Can Extreme Endurance Exercise Kill?

Exhausted runner wall teaser

No matter how fast you run, you can’t escape the debate over the dangers of extreme endurance exercise.

In July, a group of researchers lobbed the first round, in a review published in Mayo Clinic Proceedings—as you exercise longer and harder, they said, not only do the benefits drop off, but extreme workouts damage your heart.

Following up in an editorial published in the journal Heart, the same authors, who are cardiologists, emphasize that moderate endurance exercise provides the most benefits—that is, you’ll be better off down the road if you don’t run too far or too hard.

“Yeah, right,” you say, with your eyebrows raised and one running shoe already out the door. Doubt is good, but here’s the researchers’ evidence:

  • A 2012 study found that runners were 19 percent less likely to die than non-runners. However, the benefits of exercise decreased for runners who logged more than 20 miles a week.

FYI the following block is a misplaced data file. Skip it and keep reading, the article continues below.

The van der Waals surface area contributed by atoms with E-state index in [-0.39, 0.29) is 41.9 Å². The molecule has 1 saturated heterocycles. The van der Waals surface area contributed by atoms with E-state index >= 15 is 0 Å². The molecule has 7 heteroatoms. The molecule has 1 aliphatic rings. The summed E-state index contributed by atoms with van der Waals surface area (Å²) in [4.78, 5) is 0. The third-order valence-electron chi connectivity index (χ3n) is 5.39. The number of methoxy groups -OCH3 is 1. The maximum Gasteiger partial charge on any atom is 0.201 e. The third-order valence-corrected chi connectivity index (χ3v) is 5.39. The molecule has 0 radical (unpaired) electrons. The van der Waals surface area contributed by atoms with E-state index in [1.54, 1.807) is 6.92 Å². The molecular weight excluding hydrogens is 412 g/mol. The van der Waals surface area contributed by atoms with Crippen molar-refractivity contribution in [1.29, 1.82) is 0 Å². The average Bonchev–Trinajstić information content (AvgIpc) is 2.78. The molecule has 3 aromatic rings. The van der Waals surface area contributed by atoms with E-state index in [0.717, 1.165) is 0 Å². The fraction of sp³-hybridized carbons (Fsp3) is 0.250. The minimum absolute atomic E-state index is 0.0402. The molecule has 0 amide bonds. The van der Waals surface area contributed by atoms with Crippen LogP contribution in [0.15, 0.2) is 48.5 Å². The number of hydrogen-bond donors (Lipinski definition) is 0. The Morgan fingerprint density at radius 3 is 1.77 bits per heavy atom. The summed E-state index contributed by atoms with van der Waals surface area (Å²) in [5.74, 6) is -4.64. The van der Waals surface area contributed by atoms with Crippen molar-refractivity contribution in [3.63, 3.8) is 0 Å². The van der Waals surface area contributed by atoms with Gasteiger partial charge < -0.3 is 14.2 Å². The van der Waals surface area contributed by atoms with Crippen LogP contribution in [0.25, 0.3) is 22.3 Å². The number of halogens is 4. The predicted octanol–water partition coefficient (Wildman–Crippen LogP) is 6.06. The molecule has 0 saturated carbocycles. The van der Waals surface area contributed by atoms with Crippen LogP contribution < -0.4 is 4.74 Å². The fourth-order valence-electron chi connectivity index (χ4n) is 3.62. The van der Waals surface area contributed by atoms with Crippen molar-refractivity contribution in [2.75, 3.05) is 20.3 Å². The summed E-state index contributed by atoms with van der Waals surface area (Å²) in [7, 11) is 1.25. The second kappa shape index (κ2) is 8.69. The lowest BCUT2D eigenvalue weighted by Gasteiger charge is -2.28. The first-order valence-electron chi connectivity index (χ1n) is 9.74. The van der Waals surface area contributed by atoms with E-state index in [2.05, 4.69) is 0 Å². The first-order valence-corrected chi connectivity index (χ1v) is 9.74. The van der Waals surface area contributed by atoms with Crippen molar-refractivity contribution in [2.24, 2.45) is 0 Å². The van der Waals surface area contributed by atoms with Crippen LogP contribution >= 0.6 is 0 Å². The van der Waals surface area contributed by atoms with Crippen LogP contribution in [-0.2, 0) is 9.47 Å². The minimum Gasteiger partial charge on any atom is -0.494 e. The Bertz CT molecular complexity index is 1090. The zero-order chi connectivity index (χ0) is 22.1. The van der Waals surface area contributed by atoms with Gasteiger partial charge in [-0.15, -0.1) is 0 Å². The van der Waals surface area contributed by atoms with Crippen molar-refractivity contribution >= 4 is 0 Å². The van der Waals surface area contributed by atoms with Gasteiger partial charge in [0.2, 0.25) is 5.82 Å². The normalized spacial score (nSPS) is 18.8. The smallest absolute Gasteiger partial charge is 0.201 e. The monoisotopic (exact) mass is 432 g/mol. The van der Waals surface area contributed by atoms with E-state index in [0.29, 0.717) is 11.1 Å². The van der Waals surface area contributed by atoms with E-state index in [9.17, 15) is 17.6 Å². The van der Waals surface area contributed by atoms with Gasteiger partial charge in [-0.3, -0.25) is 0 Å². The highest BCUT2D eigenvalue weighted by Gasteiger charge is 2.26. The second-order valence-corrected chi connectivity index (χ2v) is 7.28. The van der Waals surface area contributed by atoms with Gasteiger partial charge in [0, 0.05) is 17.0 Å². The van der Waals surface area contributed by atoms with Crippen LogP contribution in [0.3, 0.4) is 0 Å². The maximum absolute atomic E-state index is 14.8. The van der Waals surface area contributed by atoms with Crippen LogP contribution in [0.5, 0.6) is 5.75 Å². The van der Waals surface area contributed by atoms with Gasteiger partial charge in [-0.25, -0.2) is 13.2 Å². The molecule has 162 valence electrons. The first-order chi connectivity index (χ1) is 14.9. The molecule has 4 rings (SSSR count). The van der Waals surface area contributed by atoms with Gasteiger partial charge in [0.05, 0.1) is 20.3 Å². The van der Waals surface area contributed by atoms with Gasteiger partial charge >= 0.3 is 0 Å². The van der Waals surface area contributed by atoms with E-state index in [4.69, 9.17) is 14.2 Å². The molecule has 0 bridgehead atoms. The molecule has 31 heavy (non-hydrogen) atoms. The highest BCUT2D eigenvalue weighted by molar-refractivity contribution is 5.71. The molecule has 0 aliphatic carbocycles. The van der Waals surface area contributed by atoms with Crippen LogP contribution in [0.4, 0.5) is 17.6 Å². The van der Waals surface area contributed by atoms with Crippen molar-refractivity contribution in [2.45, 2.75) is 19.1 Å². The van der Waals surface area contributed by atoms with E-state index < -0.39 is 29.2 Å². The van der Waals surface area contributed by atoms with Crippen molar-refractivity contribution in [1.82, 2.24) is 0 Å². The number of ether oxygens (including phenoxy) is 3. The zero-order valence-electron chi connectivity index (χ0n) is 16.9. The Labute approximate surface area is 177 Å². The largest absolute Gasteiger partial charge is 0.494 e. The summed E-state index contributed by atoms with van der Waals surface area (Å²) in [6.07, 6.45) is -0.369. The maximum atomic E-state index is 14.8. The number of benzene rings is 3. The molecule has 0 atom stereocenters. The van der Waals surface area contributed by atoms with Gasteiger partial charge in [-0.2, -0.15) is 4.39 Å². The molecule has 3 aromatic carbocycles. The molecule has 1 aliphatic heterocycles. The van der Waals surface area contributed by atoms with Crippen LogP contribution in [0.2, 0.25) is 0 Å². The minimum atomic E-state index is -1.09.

• Running faster than 8 miles per hour—or for longer than 1 hour—doesn’t give you any additional health benefits.

Is it time to hang up your ultramarathon shoes? Not quite yet.

Critics, like Paul Thompson, a former elite marathoner and a sports cardiologist, claim the authors have an agenda. “The guys advancing the hypothesis that you can get too much exercise are manipulating the data,” he told the Wall Street Journal.

In addition, a previous study in the Lancet showed that the benefits of exercise increase up to 120 minutes for moderate exercise and 60 minutes for vigorous exercise. After that, it plateaus, meaning—you don’t gain more, but you certainly don’t lose.

It will be some time before the war ends between the marathoners and the joggers. Until then, keep exercising; some is better than none. And if extreme is your thing, train smart, and see your doctor regularly to make sure your workouts are still helping.

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